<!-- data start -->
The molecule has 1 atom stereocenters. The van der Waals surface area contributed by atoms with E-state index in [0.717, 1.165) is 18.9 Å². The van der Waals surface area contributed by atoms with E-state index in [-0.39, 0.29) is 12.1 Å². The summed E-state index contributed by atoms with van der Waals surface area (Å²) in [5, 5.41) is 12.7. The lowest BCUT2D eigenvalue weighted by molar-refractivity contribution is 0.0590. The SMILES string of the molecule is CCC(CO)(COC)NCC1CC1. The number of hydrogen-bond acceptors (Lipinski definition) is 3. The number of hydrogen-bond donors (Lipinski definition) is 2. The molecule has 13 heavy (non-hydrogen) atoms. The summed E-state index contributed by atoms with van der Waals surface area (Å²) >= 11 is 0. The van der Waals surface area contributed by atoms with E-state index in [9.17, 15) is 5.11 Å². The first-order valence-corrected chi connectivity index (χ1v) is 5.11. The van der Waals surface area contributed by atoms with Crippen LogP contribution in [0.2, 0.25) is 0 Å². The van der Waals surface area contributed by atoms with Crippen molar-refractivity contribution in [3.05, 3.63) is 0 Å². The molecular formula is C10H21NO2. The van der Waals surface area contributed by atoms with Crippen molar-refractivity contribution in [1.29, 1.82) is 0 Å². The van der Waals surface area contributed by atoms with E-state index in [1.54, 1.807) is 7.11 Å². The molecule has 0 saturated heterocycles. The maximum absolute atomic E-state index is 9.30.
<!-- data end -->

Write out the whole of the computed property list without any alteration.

The molecule has 1 atom stereocenters. The van der Waals surface area contributed by atoms with E-state index in [0.717, 1.165) is 18.9 Å². The van der Waals surface area contributed by atoms with E-state index in [-0.39, 0.29) is 12.1 Å². The summed E-state index contributed by atoms with van der Waals surface area (Å²) in [5, 5.41) is 12.7. The lowest BCUT2D eigenvalue weighted by molar-refractivity contribution is 0.0590. The SMILES string of the molecule is CCC(CO)(COC)NCC1CC1. The number of hydrogen-bond acceptors (Lipinski definition) is 3. The number of hydrogen-bond donors (Lipinski definition) is 2. The molecule has 13 heavy (non-hydrogen) atoms. The summed E-state index contributed by atoms with van der Waals surface area (Å²) >= 11 is 0. The van der Waals surface area contributed by atoms with E-state index in [9.17, 15) is 5.11 Å². The first-order valence-corrected chi connectivity index (χ1v) is 5.11. The van der Waals surface area contributed by atoms with Crippen LogP contribution in [0.2, 0.25) is 0 Å². The van der Waals surface area contributed by atoms with Crippen molar-refractivity contribution in [3.05, 3.63) is 0 Å². The molecular formula is C10H21NO2. The van der Waals surface area contributed by atoms with Crippen molar-refractivity contribution in [1.29, 1.82) is 0 Å². The van der Waals surface area contributed by atoms with E-state index in [1.54, 1.807) is 7.11 Å². The molecule has 0 saturated heterocycles. The maximum absolute atomic E-state index is 9.30.